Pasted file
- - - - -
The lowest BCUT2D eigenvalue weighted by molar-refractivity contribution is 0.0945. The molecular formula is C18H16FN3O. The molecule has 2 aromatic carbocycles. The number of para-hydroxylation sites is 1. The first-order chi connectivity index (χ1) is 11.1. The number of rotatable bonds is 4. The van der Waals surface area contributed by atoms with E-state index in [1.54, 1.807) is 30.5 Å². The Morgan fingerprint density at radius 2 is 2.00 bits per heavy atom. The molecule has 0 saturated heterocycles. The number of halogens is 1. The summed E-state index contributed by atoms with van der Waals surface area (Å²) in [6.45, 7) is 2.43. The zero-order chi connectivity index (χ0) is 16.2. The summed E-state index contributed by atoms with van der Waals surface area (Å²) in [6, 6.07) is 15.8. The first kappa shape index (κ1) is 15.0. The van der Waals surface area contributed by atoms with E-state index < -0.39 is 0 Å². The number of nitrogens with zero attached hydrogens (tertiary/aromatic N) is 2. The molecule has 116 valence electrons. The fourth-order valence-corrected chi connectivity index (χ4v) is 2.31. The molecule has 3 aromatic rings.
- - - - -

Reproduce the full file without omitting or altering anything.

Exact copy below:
The lowest BCUT2D eigenvalue weighted by molar-refractivity contribution is 0.0945. The molecular formula is C18H16FN3O. The molecule has 2 aromatic carbocycles. The number of para-hydroxylation sites is 1. The first-order chi connectivity index (χ1) is 11.1. The number of rotatable bonds is 4. The van der Waals surface area contributed by atoms with E-state index in [1.54, 1.807) is 30.5 Å². The Morgan fingerprint density at radius 2 is 2.00 bits per heavy atom. The molecule has 0 saturated heterocycles. The number of halogens is 1. The summed E-state index contributed by atoms with van der Waals surface area (Å²) in [6.45, 7) is 2.43. The zero-order chi connectivity index (χ0) is 16.2. The summed E-state index contributed by atoms with van der Waals surface area (Å²) in [6, 6.07) is 15.8. The first kappa shape index (κ1) is 15.0. The van der Waals surface area contributed by atoms with E-state index < -0.39 is 0 Å². The number of nitrogens with zero attached hydrogens (tertiary/aromatic N) is 2. The molecule has 116 valence electrons. The fourth-order valence-corrected chi connectivity index (χ4v) is 2.31. The molecule has 3 aromatic rings.